One TV ad shows look-alikes of Mr. Carlson and Mr. Clinton awkwardly tap-dancing together as subtitles charge that both "raised your taxes," advocated "government-run health care that will lead to rationing," "gun control as an answer to crime" and "legalized abortion into the ninth month."

The latter allegation, a far reach from Mr. Carlson's support for "current law" as embodied in the Roe vs. Wade decision, led Mr. Carlson to sue Mr. Quist under the state's fair campaign practices law. It also drew news media criticism and ridicule of Mr. Quist.

The Carlson campaign has seized on the abortion charge to run TV ads spotlighting some of Mr. Quist's statements that have helped pin on him a reputation for quirky thinking. One was a remark that there is a "genetic predisposition" for men to function as head of the family. Another said only a third of voters had the wherewithal to cast responsible votes.

Mr. Carlson, in painting Mr. Quist as a dangerous extremist, incurred news media criticism himself by saying that his opponent was supported only by "a narrow sliver" of party voters but that "a narrow sliver has the ability to take over an entire system," which "clearly is how Hitler started out."

Nevertheless, the alleged quirkiness of Mr. Quist hangs over his candidacy. "They've done a pretty good job of demonizing him," Minnesota political newsletter writer D. J. Leary says.

Mr. Carlson himself says there are big differences between conditions in the 1990 primary he lost and the approaching one.

For openers, he says, he ran against a moderate four years ago, and that vote was split. This year, the ideological differences are clear.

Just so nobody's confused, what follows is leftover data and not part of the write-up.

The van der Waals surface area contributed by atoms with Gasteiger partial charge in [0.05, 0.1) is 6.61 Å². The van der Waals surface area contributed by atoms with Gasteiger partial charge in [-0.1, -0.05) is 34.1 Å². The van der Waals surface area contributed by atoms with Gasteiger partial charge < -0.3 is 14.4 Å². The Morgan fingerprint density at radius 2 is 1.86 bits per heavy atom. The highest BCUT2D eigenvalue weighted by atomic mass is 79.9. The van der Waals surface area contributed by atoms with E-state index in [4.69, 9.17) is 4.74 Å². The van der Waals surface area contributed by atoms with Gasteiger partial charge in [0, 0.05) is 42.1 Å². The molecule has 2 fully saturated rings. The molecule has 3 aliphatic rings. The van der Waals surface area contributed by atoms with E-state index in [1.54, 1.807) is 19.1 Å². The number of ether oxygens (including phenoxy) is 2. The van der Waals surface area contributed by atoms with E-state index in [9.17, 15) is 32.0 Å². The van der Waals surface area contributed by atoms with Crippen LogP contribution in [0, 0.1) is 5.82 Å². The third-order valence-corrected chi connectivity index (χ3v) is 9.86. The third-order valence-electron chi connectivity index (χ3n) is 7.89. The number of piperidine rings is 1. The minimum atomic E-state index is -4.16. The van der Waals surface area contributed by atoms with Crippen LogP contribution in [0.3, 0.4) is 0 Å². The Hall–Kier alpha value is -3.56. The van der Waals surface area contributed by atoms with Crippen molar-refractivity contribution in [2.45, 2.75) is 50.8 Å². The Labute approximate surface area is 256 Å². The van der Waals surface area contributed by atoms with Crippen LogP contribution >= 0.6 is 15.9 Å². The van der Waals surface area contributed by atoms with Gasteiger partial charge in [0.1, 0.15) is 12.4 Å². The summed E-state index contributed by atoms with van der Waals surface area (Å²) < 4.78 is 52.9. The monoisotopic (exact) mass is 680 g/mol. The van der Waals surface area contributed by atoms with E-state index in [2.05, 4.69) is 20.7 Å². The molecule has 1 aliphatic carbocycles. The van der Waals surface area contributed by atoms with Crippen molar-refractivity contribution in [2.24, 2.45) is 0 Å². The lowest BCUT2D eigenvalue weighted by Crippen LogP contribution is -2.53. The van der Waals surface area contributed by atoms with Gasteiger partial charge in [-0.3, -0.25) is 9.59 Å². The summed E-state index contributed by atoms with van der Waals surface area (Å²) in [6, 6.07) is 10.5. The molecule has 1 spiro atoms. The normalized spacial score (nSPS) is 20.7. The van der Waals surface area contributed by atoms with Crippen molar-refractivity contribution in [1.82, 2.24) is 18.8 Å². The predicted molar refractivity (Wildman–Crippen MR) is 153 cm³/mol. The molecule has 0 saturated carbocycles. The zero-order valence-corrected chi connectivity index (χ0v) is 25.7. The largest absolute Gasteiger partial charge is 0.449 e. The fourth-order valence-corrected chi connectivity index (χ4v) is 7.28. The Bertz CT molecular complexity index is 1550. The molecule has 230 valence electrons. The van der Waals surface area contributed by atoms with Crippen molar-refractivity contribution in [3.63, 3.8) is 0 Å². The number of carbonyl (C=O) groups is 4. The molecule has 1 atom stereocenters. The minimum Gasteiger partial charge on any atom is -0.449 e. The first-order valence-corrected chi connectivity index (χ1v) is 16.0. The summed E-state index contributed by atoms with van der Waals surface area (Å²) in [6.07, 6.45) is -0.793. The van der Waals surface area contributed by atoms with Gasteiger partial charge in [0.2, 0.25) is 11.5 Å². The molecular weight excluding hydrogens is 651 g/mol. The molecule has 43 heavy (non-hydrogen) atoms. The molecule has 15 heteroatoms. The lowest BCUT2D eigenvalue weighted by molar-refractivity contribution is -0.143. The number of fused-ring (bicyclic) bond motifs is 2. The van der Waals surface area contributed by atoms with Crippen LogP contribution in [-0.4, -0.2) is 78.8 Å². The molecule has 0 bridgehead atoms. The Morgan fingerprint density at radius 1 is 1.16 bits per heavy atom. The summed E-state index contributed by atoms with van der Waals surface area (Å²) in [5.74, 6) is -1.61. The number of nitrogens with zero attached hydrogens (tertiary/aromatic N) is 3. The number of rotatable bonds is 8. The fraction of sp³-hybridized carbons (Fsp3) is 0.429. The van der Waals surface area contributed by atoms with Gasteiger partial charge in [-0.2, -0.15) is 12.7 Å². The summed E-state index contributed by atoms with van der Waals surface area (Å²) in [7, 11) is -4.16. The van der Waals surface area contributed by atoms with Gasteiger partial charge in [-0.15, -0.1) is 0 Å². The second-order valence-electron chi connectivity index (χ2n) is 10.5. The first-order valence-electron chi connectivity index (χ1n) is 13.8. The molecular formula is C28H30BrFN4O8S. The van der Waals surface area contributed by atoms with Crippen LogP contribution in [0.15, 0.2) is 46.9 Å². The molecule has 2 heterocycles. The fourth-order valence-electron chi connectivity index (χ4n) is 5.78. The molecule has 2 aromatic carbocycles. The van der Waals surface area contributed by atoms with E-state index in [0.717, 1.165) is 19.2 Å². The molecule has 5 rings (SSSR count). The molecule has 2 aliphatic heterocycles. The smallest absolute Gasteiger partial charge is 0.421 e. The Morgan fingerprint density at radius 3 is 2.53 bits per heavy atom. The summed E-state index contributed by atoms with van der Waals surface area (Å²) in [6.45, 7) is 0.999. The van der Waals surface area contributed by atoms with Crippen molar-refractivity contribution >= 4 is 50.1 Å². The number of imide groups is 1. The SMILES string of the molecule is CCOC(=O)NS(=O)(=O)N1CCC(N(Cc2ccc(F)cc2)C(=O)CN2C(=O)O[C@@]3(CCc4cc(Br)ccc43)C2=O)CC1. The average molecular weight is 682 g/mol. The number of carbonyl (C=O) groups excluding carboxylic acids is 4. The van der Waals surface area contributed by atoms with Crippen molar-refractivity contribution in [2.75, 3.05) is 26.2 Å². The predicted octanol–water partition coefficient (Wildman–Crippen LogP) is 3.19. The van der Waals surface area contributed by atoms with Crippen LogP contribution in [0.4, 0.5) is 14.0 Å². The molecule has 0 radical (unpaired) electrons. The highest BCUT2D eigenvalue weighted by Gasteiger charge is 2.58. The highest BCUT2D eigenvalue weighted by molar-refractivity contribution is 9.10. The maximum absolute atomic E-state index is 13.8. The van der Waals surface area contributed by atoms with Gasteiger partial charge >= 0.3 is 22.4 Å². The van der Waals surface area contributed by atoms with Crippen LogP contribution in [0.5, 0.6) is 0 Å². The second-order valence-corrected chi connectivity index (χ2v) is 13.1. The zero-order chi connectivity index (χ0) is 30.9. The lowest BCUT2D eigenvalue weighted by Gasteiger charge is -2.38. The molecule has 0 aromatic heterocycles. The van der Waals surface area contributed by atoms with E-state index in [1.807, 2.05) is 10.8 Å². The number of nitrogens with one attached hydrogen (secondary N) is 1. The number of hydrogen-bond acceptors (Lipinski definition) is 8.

As the incumbent, he has a record that led the Minneapolis Star Tribune to endorse him as "a thoroughly Republican governor." And he's been able to far outspend Mr. Quist in voter turnout efforts, which Mr. Carlson acknowledges he shortchanged in 1990.

Mr. Quist insists that the "consistency" and superior "motivation" of his volunteer conservative backers will make a mockery of the polls Tuesday.

The contentious primary fight has produced some unexpected bedfellows, principally the presence of former Rep. Vin Weber, a conservative shining light in the state, in support of Mr. Carlson. Friends say Mr. Weber has argued it would be party suicide to reject an incumbent governor. But some conservatives say Mr. Weber's action will hurt the 1996 presidential prospects here of his longtime ally, former Rep. Jack Kemp.

Three Democrats are vying for the gubernatorial nomination of the Democrat-Farm-Labor Party, as it's called here. State Sen. John Marty has the DFL endorsement, but he trailed former Minneapolis police chief Tony Bouza in the most recent Pioneer Press poll, 33 percent to 25 percent. The poll indicated that Mr. Carlson would handily defeat any of the three right now.

Mr. Bouza surprised political leaders the other day by calling for the outright prohibition of most handguns, a position that even the local gun-control group questioned in terms of enforceability.